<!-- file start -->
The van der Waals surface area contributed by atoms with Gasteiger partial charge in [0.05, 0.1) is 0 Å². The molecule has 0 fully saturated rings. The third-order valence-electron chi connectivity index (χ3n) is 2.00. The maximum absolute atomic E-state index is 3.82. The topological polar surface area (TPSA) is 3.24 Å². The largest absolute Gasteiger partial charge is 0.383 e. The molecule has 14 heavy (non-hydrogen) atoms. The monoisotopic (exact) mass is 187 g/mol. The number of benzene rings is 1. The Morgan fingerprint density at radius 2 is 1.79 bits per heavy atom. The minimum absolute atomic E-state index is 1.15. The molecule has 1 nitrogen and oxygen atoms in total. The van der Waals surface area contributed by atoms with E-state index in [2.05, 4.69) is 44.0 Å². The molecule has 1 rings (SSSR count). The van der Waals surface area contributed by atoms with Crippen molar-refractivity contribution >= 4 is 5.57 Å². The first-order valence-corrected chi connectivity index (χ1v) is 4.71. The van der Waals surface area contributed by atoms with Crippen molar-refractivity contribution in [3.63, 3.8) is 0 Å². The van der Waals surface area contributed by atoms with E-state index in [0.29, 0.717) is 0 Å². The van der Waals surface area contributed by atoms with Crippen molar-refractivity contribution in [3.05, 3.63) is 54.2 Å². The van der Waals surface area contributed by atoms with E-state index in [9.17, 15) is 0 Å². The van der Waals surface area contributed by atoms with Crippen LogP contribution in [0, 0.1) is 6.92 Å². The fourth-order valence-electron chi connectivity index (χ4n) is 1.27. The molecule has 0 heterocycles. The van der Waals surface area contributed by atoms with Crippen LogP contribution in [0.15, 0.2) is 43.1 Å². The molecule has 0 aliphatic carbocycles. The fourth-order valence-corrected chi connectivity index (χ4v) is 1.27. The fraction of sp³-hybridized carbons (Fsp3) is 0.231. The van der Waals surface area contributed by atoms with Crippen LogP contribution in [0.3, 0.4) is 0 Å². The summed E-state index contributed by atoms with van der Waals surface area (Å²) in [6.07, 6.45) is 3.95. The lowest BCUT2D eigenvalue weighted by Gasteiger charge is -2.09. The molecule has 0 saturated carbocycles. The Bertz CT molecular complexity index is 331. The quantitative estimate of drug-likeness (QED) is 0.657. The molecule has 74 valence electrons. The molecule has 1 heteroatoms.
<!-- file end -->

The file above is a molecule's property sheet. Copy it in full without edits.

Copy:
The van der Waals surface area contributed by atoms with Gasteiger partial charge in [0.05, 0.1) is 0 Å². The molecule has 0 fully saturated rings. The third-order valence-electron chi connectivity index (χ3n) is 2.00. The maximum absolute atomic E-state index is 3.82. The topological polar surface area (TPSA) is 3.24 Å². The largest absolute Gasteiger partial charge is 0.383 e. The molecule has 14 heavy (non-hydrogen) atoms. The monoisotopic (exact) mass is 187 g/mol. The number of benzene rings is 1. The Morgan fingerprint density at radius 2 is 1.79 bits per heavy atom. The minimum absolute atomic E-state index is 1.15. The molecule has 1 nitrogen and oxygen atoms in total. The van der Waals surface area contributed by atoms with E-state index in [2.05, 4.69) is 44.0 Å². The molecule has 1 rings (SSSR count). The van der Waals surface area contributed by atoms with Crippen molar-refractivity contribution >= 4 is 5.57 Å². The first-order valence-corrected chi connectivity index (χ1v) is 4.71. The van der Waals surface area contributed by atoms with Crippen molar-refractivity contribution in [3.63, 3.8) is 0 Å². The van der Waals surface area contributed by atoms with E-state index in [0.29, 0.717) is 0 Å². The van der Waals surface area contributed by atoms with Crippen molar-refractivity contribution in [3.05, 3.63) is 54.2 Å². The van der Waals surface area contributed by atoms with E-state index in [9.17, 15) is 0 Å². The van der Waals surface area contributed by atoms with Crippen LogP contribution in [0, 0.1) is 6.92 Å². The fourth-order valence-electron chi connectivity index (χ4n) is 1.27. The molecule has 0 heterocycles. The van der Waals surface area contributed by atoms with Crippen LogP contribution in [0.15, 0.2) is 43.1 Å². The molecule has 0 aliphatic carbocycles. The fourth-order valence-corrected chi connectivity index (χ4v) is 1.27. The fraction of sp³-hybridized carbons (Fsp3) is 0.231. The van der Waals surface area contributed by atoms with Crippen LogP contribution in [0.3, 0.4) is 0 Å². The summed E-state index contributed by atoms with van der Waals surface area (Å²) in [6.07, 6.45) is 3.95. The lowest BCUT2D eigenvalue weighted by Gasteiger charge is -2.09. The molecule has 0 saturated carbocycles. The Bertz CT molecular complexity index is 331. The quantitative estimate of drug-likeness (QED) is 0.657. The molecule has 74 valence electrons. The molecule has 1 heteroatoms.